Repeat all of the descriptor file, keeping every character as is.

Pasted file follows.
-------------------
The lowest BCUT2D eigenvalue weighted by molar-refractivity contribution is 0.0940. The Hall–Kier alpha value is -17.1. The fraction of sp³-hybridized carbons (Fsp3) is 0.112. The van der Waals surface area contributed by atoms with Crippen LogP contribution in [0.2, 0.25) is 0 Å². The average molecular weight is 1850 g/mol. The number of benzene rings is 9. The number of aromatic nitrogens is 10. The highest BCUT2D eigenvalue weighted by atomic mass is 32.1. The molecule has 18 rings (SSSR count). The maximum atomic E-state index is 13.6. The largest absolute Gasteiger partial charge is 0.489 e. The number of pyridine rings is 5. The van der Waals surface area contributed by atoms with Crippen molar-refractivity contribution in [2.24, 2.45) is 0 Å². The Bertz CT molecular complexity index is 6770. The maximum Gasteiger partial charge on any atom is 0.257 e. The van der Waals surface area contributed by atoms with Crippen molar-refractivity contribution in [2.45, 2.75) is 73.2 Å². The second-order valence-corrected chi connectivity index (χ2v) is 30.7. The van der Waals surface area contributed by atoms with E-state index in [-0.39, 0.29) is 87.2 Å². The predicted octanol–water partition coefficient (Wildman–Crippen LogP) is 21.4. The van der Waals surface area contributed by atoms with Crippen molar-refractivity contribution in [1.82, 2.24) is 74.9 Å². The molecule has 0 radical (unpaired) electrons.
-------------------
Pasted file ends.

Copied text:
The lowest BCUT2D eigenvalue weighted by molar-refractivity contribution is 0.0940. The Hall–Kier alpha value is -17.1. The fraction of sp³-hybridized carbons (Fsp3) is 0.112. The van der Waals surface area contributed by atoms with Crippen LogP contribution in [0.2, 0.25) is 0 Å². The average molecular weight is 1850 g/mol. The number of benzene rings is 9. The number of aromatic nitrogens is 10. The highest BCUT2D eigenvalue weighted by atomic mass is 32.1. The molecule has 18 rings (SSSR count). The maximum atomic E-state index is 13.6. The largest absolute Gasteiger partial charge is 0.489 e. The number of pyridine rings is 5. The van der Waals surface area contributed by atoms with Crippen molar-refractivity contribution in [2.24, 2.45) is 0 Å². The Bertz CT molecular complexity index is 6770. The maximum Gasteiger partial charge on any atom is 0.257 e. The van der Waals surface area contributed by atoms with Crippen molar-refractivity contribution in [2.45, 2.75) is 73.2 Å². The second-order valence-corrected chi connectivity index (χ2v) is 30.7. The van der Waals surface area contributed by atoms with E-state index in [-0.39, 0.29) is 87.2 Å². The predicted octanol–water partition coefficient (Wildman–Crippen LogP) is 21.4. The van der Waals surface area contributed by atoms with Crippen molar-refractivity contribution in [1.82, 2.24) is 74.9 Å². The molecule has 0 radical (unpaired) electrons.